The practical application of these considerations is that, when you're thinking about whether or not to buy a game and demoing it or watching reviews and play-through videos, ask yourself whether the form and function of the components makes sense. Are the components fiddly to use even though they look great? Is their appearance going to put people off the game even if functionally, they do a great job? With these questions in mind, you can be more informed in your purchases.
Is it Possible to Overproduce a Game?
The danger of improving component quality is that we can stray into overproduction. This is where players have to be careful. Overproduction is hard to pin down, but I would define an overproduced game as one where the form of the components goes far beyond what's necessary for - or even hinders - their function.
It's a hard line to draw because everyone has different opinions about what is unnecessary. Some people complain that Grimm Forest - one of my favourite family-weight games - is overproduced because of the big, detailed miniatures. I would argue that those miniatures give the game a unique charm and feel great to move around and interact with, adding to the overall experience of the game.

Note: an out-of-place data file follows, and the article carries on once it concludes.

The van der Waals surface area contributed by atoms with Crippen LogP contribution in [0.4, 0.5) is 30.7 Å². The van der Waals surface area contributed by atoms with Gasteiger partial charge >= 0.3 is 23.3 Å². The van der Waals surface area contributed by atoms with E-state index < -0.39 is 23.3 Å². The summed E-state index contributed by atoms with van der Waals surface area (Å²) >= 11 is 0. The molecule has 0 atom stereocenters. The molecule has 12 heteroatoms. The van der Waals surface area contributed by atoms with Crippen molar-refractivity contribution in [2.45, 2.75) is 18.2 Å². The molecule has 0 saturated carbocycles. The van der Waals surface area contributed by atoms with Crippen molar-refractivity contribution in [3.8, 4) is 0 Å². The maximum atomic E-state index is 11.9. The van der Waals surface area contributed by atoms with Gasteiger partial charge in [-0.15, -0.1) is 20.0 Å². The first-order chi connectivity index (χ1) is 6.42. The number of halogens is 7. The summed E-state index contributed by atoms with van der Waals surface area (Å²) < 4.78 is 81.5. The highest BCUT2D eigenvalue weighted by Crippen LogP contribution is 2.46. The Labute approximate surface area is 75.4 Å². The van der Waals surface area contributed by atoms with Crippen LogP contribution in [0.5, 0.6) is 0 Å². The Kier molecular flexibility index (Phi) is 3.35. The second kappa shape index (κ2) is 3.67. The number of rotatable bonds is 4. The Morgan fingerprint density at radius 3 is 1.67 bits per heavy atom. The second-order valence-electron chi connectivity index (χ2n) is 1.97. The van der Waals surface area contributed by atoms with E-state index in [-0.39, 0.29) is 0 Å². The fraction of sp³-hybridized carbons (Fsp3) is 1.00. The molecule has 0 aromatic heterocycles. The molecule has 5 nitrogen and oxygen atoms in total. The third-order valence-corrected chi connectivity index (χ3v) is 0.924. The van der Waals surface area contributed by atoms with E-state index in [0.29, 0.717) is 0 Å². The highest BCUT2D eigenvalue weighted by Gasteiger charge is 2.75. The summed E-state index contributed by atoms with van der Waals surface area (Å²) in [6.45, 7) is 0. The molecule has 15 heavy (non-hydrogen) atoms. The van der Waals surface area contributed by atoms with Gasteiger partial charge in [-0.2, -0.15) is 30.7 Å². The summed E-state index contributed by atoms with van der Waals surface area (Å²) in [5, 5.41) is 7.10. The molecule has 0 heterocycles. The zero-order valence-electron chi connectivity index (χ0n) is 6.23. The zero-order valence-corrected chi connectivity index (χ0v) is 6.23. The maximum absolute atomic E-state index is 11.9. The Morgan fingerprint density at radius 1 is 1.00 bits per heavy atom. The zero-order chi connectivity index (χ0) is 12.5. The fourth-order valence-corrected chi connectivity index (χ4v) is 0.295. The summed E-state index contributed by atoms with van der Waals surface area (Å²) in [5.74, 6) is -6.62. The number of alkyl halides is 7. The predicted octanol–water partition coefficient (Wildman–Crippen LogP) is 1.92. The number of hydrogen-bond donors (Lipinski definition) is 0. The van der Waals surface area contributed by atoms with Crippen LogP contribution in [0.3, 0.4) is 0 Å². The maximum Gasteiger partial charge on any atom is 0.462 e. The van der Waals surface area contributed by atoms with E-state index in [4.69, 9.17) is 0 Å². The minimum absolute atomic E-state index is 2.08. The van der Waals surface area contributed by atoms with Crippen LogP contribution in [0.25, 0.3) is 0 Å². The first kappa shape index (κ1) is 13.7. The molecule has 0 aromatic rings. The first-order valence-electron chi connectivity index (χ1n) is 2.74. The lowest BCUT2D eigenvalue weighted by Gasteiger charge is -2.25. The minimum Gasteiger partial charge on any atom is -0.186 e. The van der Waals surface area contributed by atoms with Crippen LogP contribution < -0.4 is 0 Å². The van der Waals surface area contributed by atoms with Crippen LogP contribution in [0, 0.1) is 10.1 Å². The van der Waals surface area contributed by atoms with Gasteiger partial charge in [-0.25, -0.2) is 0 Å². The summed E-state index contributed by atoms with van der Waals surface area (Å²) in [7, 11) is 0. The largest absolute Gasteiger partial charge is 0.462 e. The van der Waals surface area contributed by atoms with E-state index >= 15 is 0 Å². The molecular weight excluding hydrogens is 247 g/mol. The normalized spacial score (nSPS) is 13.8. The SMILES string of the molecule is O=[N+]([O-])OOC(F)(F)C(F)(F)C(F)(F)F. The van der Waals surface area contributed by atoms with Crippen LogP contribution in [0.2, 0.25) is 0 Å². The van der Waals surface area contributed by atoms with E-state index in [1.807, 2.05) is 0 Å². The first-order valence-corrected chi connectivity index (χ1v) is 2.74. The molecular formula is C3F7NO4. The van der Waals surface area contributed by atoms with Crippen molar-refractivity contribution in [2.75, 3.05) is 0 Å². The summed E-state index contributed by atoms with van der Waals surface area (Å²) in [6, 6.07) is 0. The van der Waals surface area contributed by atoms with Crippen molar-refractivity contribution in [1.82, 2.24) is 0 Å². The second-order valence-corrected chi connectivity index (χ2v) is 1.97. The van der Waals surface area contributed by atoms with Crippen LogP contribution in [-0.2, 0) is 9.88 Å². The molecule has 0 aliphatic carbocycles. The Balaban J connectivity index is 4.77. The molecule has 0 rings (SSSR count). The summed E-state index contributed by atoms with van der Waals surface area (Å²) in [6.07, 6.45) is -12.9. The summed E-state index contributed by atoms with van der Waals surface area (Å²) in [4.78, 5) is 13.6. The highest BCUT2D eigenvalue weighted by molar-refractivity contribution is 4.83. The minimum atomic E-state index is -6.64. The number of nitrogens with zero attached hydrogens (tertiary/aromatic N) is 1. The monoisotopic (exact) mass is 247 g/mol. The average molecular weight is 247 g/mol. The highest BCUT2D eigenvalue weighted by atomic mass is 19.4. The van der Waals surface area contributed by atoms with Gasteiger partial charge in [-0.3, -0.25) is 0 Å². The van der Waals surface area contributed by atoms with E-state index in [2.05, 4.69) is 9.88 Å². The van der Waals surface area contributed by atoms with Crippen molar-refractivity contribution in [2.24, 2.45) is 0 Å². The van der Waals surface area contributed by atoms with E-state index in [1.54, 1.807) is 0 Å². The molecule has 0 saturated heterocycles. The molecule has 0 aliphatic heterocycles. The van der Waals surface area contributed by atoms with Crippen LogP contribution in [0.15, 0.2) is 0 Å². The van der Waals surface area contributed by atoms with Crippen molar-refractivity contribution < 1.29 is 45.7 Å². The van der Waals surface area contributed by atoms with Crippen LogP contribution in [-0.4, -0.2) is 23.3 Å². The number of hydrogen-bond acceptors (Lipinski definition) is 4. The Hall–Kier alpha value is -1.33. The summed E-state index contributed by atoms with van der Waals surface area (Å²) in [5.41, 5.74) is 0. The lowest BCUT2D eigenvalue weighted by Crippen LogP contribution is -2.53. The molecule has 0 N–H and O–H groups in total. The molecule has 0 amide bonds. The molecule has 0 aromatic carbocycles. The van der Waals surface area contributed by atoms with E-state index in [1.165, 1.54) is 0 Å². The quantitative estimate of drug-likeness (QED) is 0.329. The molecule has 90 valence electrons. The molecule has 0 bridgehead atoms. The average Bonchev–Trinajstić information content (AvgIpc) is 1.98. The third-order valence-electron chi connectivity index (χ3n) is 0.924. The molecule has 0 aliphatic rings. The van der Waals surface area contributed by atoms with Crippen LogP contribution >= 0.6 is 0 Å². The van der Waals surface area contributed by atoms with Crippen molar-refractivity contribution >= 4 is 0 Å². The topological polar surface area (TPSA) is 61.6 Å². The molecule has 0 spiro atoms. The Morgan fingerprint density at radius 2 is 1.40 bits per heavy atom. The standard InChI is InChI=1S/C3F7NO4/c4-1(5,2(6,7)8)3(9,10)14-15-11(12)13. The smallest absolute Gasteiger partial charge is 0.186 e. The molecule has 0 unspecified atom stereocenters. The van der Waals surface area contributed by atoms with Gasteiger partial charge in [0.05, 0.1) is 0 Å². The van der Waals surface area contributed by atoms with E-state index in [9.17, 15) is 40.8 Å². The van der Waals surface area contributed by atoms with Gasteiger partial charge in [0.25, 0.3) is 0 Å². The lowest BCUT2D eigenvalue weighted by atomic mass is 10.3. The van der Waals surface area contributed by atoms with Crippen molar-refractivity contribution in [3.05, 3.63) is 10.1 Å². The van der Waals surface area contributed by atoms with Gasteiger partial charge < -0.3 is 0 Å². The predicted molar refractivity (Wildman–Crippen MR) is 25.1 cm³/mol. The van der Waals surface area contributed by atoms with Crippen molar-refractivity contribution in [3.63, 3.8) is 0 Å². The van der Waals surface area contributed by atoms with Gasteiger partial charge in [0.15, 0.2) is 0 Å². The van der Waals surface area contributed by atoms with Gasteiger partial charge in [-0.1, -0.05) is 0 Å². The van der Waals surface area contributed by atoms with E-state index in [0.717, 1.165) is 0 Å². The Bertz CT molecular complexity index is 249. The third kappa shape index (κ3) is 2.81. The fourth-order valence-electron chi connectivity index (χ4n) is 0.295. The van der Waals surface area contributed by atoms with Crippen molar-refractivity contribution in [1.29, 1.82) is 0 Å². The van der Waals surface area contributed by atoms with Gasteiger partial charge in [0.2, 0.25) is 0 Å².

Given its subjectivity, I would never want to say that a game is definitely overproduced. I think the main issue is when the production quality makes the game cost way more than it needs to for the content of the gameplay itself. An example of where I would certainly draw the line is the huge 'megature' in the Cthulhu: Death May Die Kickstarter. I don't want to pay £100s for flashy components if the gameplay isn't going to be significantly better or more extensive than I could buy in a £50 game.
Other people might disagree and that's fine, but the more we talk about this kind of thing, the more people can make their mind up about what they do and don't want to spend money on.
Examples of Well-Produced Games
I want to finish this article with some examples of well-produced games that, in my opinion, nail the balance of form and function in their components. These are games that I think represent great value for money, look good on the table and feel awesome to play. It should put what I've said into context a little more with some concrete examples.